Italy was to prove different from North Africa. There was no more mobile warfare in wide open spaces. The division would spend much of its time supporting the infantry as the Allies came across defensive line after defensive line.


The Battle of Monte Cassino (also known as the Battle for Rome and the Battle for Cassino) was a costly series of four battles. In the beginning of 1944, the western half of the Gustav Line was being anchored by Germans holding the Rapido, Liri and Garigliano valleys and certain surrounding peaks and ridges. The venerable abbey of Monte Cassino, founded in AD 524 by St. Benedict was not occupied, although the Germans manned defensive positions set into the steep slopes below the abbey walls. On 15 February the monastery, high on a peak overlooking the town of Cassino, was destroyed by American B-17, B-25 and B-26 bombers. The bombing was based on the fear that the abbey was being used as a lookout post for the Axis defenders (this position evolved over time to admit that Axis military was not garrisoned there). Two days after the bombing, Fallschirmjäger (German paratroopers) poured into the ruins to defend it. From 17 January to 18 May, the Gustav defences were assaulted four times by Allied troops. These operations resulted in casualties of over 54,000 Allied and 20,000 German soldiers.

Operation Diadem

Operation Diadem was the final battle at Cassino, during which the Division was a part of the British XIII Corps (Lieutenant General Sidney Kirkman). The plan was that the US II Corps on the left would attack up the coast along the line of Route 7 towards Rome. The French Corps on its right would attack from the bridgehead across the Garigliano originally created by X Corps in the first battle in January into the Aurunci Mountains, which formed a barrier between the coastal plain and the Liri Valley; XIII Corps in the centre right of the front would attack along the Liri valley, whilst, on the right, the 2nd Polish Corps would attempt to isolate the monastery and push round behind it into the Liri valley to link with the XIII Corps thrust and pinch out the Cassino position. The division took part in the advance north through central Italy under command variously of XIII Corps and X Corps.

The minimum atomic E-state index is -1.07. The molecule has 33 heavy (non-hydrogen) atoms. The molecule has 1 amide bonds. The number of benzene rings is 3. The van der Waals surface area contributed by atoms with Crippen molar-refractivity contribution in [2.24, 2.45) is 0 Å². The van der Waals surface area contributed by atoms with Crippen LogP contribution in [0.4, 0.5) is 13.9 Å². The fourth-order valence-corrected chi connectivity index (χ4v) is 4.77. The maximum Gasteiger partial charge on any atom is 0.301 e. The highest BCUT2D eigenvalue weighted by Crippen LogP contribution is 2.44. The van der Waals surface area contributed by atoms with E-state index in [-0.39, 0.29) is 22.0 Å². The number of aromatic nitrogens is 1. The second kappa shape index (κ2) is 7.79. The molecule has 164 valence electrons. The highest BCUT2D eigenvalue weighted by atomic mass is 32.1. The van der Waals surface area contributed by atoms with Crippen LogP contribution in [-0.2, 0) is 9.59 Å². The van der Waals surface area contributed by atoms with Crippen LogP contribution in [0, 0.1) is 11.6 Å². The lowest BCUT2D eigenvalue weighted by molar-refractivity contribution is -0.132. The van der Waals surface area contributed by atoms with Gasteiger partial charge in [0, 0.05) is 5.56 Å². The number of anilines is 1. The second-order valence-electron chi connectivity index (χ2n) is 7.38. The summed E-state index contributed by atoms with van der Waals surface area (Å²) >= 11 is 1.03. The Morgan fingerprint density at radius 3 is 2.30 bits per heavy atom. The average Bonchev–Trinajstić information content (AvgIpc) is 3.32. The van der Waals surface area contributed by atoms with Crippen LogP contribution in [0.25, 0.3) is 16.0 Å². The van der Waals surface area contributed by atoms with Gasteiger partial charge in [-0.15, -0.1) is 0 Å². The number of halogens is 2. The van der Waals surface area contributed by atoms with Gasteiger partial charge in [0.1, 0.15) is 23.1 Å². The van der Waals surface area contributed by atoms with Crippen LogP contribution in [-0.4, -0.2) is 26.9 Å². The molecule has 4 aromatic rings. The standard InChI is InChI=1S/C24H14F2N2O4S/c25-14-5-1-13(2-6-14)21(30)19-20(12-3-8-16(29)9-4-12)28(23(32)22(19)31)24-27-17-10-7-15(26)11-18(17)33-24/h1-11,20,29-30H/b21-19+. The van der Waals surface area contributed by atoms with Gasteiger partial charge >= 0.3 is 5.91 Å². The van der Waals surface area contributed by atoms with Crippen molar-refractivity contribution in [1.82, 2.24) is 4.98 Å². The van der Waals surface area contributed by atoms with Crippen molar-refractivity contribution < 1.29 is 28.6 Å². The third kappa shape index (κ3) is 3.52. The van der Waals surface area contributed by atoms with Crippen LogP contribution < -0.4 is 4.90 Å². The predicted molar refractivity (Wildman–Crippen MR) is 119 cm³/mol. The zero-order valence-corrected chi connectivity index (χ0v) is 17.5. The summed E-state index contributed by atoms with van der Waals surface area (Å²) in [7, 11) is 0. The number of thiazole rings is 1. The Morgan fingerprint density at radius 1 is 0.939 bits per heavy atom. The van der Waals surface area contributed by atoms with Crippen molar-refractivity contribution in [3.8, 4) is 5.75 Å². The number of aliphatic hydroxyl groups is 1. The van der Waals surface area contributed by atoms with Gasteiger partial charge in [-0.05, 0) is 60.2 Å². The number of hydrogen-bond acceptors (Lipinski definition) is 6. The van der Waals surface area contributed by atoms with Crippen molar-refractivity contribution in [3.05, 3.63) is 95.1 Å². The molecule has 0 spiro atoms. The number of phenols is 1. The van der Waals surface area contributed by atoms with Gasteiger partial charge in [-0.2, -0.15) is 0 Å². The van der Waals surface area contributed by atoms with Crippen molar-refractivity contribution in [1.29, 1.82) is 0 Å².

Gothic Line

The next major engagements were along the Gothic Line defences. The 6th Armoured Division, now under Major General Gerald Templer (replaced by Major General Horatius Murray after Templer was injured in early August), was now part of XIII Corps, which had been assigned to the US Fifth Army (Lieutenant General Mark W. Clark) to form its right flank and fight in the high Apennine Mountains during Operation Olive in August and September 1944. The Gothic Line, also known as Linea Gotica, formed Generalfeldmarschall Albert Kesselring's last major line of defence in the final stages of the Second World War during the fighting retreat of the German forces in Italy. The 6th Armoured Division captured the San Godenzo Pass on Route 67 to Forlì on 18 September.

Spring 1945 Offensive